The code reads as follows: If the `scored` variable is the word "player", then play sound effect number 3 (happy sound). But if it is the word "com", then play sound effect number 4 (sad sound). And if neither of those, then play sound effect number 5 (basic intro sound)

So this code checks for who scored the last point, and plays the appropriate sound whenever the game resets.

``````function _init()
--variables
...

--sound
...

--court
court_left = 0
court_right = 127
court_top = 10
court_bottom = 127

--court center line
line_x = 63
line_y = 10
line_length = 4
end
``````

This code is also in the `_init()` function and they are just more variables that define the court boundaries.

`court_left` = the number of pixels from the left to the left side of the court.

`court_right` = the number of pixels from the left to the right side of the court.

`court_top` = the number of pixels from the top to the left top of the court.

`court_bottom` = the number of pixels from the top to the bottom side of the court.

The next variables are for the center court line.

`line_x` = the X position of the center line of the court.

`line_y` = the Y position of the starting place of the center line.

`line_length` = the length of each dashed line of the center court.

• ## 2. Draw the Game

``````function _draw()
cls()

--court
...

--dashed center line
...

--ball
...

--player
...

--computer
...

--scores
...
end
``````

This `_draw()` function will be run after `_init()` and handles everything that is seen in the game screen.

`cls()` = clear the screen

It is common to clear the screen before drawing the updated game objects every frame. You can best understand why this is important to do by simply deleting it from the code, and running the game. You should see the paddles and ball leaving a trail behind them, because where they were is not erased, so we quickly lose track of where they are currently.

The following sections are the code that should go inside of the `_draw()` function.

``````--court
rect(court_left, court_top, court_right, court_bottom, 5)

--dashed center line
repeat
line(line_x, line_y, line_x, line_y + line_length, 5)
line_y += line_length * 2
until line_y > court_bottom
line_y = 10 --reset center line starting position
``````

Here we will draw the outline and center line of the pong "court".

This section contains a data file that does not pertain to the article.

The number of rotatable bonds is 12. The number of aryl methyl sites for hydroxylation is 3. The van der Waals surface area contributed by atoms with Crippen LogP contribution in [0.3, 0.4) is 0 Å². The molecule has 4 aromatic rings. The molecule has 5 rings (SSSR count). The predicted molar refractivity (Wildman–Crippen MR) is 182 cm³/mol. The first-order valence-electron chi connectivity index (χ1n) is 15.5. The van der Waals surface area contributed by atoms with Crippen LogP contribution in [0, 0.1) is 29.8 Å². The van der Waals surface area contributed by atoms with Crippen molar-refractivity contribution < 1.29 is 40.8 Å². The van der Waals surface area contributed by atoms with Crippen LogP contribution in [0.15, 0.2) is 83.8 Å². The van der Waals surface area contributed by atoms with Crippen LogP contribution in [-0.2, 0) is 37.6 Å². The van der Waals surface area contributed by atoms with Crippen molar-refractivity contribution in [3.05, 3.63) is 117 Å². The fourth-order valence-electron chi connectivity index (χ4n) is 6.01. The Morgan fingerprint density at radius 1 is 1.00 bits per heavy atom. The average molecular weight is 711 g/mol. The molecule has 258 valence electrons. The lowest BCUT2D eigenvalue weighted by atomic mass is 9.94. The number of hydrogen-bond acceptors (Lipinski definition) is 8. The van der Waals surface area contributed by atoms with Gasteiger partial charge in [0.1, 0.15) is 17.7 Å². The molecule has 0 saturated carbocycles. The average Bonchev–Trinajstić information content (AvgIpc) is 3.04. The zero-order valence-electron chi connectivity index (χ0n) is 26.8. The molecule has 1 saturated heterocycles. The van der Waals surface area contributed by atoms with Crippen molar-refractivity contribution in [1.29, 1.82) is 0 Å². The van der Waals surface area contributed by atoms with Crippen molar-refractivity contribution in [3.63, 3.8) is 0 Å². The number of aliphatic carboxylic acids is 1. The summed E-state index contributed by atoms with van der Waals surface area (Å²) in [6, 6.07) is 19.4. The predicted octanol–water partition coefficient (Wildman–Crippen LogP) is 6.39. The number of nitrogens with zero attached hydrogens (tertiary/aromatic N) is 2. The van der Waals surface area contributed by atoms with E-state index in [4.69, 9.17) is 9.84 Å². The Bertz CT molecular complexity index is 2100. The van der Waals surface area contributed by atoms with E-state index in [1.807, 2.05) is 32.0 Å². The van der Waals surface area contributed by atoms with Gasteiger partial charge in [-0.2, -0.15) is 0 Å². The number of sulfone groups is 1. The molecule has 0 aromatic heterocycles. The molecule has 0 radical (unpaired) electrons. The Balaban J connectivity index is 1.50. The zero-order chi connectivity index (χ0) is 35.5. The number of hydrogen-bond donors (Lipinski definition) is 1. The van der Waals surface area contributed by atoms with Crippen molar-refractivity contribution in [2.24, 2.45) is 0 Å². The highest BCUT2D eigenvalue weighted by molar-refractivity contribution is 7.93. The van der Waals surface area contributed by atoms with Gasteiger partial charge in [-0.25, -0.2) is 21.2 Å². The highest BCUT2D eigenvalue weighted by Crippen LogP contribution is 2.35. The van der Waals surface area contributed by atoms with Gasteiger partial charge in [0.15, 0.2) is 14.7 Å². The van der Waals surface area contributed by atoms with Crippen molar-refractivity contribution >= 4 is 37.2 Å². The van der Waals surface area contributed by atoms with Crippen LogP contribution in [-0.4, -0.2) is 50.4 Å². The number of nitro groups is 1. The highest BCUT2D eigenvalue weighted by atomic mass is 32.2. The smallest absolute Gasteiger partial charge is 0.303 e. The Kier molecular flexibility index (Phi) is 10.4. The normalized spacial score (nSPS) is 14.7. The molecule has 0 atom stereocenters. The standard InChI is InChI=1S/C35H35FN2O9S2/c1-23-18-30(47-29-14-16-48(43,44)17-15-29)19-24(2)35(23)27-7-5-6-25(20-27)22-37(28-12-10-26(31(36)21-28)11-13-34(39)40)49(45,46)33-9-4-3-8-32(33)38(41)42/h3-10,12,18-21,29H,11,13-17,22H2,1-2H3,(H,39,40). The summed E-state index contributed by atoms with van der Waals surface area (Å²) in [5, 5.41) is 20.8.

`rect()` = "rectangle" draws the outline of a rectangle. We use the court variables to easily tell the rectangle to be drawn at the court positions we want.

How to Draw a Rectangle?

`repeat ... until ...` = is a loop that will repeat the code after "repeat" and stop when the code after "until" is true.

`line()` = draws a line. We use the center line variables to draw each of the dashed lines.

How to Draw a Line?

`line_y += line_length * 2` = adds double the length of one dash to the Y position of where to start drawing the next dash. This gives us a nice even space between each dash.

`until line_y > court_bottom` = checks if the Y position of the next line is below the court's bottom edge and if that is true, this will stop the repeat loop.

Basically, we use the court variables to set the court's outline to start from the top left corner at coordinate (0,10) which is a little lower from the top of the game screen, to make room for the points. Then we set the court's bottom right corner at coordinate (127,127) which is the bottom right corner of the game screen. And finally we set the whole rectangle to be color #5 which is a dark gray.

For the center line, we set a line that starts at coordinate (63,10) which is middle screen and at the top edge of the court's rectangle. Then we repeatedly draw a short line down the screen until it gets to the bottom edge of the court's rectangle. We finally have to reset the center line's Y variable back to the top so that on the next frame, the center line is redrawn in the same location.

``````--ball
rectfill(
ball.x,
ball.y,
ball.x + ball.w,
ball.y + ball.w,
ball.c
)
``````

Here is the code used to draw the ball as a square.

`rectfill()` = "filled rectangle" draws the outline of a rectangle and fills it with the same color.

How to Draw a Filled Rectangle?

This code creates a square "ball" using the variables that we set up in the `ball` table already.

Anytime you see `ball.something`, that means we are taking data from the `ball` table.

So we start the ball's rectangle at coordinate (x,y) from the `ball` table. Then we end it at coordinate (x+w, y+w) from the `ball` table. So if the width of the ball is set to 2, then the rectangle will end 2 pixels to the right and 2 pixels down from wherever the ball X and Y is.

Finally, we set the ball's color to the color number set as `c` in the `ball` table.

``````--player
rectfill(
player.x,
player.y,
player.x + player.w,
player.y + player.h,
player.c
)

--computer
rectfill(
com.x,
com.y,